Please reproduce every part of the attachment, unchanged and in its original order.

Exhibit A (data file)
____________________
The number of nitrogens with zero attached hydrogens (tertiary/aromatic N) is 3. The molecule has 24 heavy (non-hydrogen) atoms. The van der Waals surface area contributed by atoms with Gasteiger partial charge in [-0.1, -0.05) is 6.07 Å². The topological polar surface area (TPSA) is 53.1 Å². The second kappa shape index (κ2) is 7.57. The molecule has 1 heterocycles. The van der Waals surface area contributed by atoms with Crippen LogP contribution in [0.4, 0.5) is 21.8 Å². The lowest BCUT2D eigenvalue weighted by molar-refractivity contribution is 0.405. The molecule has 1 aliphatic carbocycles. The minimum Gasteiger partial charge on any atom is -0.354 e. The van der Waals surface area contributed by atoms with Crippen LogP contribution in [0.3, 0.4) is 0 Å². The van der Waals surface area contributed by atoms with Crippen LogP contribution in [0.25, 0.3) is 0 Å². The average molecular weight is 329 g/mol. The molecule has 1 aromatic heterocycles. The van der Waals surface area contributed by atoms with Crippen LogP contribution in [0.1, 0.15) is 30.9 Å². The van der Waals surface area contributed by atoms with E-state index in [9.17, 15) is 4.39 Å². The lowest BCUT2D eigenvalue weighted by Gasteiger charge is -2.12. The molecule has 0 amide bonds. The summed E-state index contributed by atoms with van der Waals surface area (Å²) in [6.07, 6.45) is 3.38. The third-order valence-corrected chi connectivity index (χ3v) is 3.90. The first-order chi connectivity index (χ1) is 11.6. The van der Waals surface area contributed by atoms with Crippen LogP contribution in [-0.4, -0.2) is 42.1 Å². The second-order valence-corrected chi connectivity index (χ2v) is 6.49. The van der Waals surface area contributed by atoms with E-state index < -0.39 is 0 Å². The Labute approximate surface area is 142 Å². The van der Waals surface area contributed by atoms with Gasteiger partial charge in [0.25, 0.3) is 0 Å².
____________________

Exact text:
The number of nitrogens with zero attached hydrogens (tertiary/aromatic N) is 3. The molecule has 24 heavy (non-hydrogen) atoms. The van der Waals surface area contributed by atoms with Gasteiger partial charge in [-0.1, -0.05) is 6.07 Å². The topological polar surface area (TPSA) is 53.1 Å². The second kappa shape index (κ2) is 7.57. The molecule has 1 heterocycles. The van der Waals surface area contributed by atoms with Crippen LogP contribution in [0.4, 0.5) is 21.8 Å². The lowest BCUT2D eigenvalue weighted by molar-refractivity contribution is 0.405. The molecule has 1 aliphatic carbocycles. The minimum Gasteiger partial charge on any atom is -0.354 e. The van der Waals surface area contributed by atoms with Crippen LogP contribution in [0.3, 0.4) is 0 Å². The van der Waals surface area contributed by atoms with Crippen LogP contribution in [0.25, 0.3) is 0 Å². The average molecular weight is 329 g/mol. The molecule has 1 aromatic heterocycles. The van der Waals surface area contributed by atoms with Crippen LogP contribution in [0.1, 0.15) is 30.9 Å². The van der Waals surface area contributed by atoms with E-state index in [9.17, 15) is 4.39 Å². The lowest BCUT2D eigenvalue weighted by Gasteiger charge is -2.12. The molecule has 0 amide bonds. The summed E-state index contributed by atoms with van der Waals surface area (Å²) in [6.07, 6.45) is 3.38. The third-order valence-corrected chi connectivity index (χ3v) is 3.90. The first-order chi connectivity index (χ1) is 11.6. The van der Waals surface area contributed by atoms with Crippen LogP contribution in [-0.4, -0.2) is 42.1 Å². The second-order valence-corrected chi connectivity index (χ2v) is 6.49. The van der Waals surface area contributed by atoms with E-state index < -0.39 is 0 Å². The Labute approximate surface area is 142 Å². The van der Waals surface area contributed by atoms with Gasteiger partial charge in [0.25, 0.3) is 0 Å².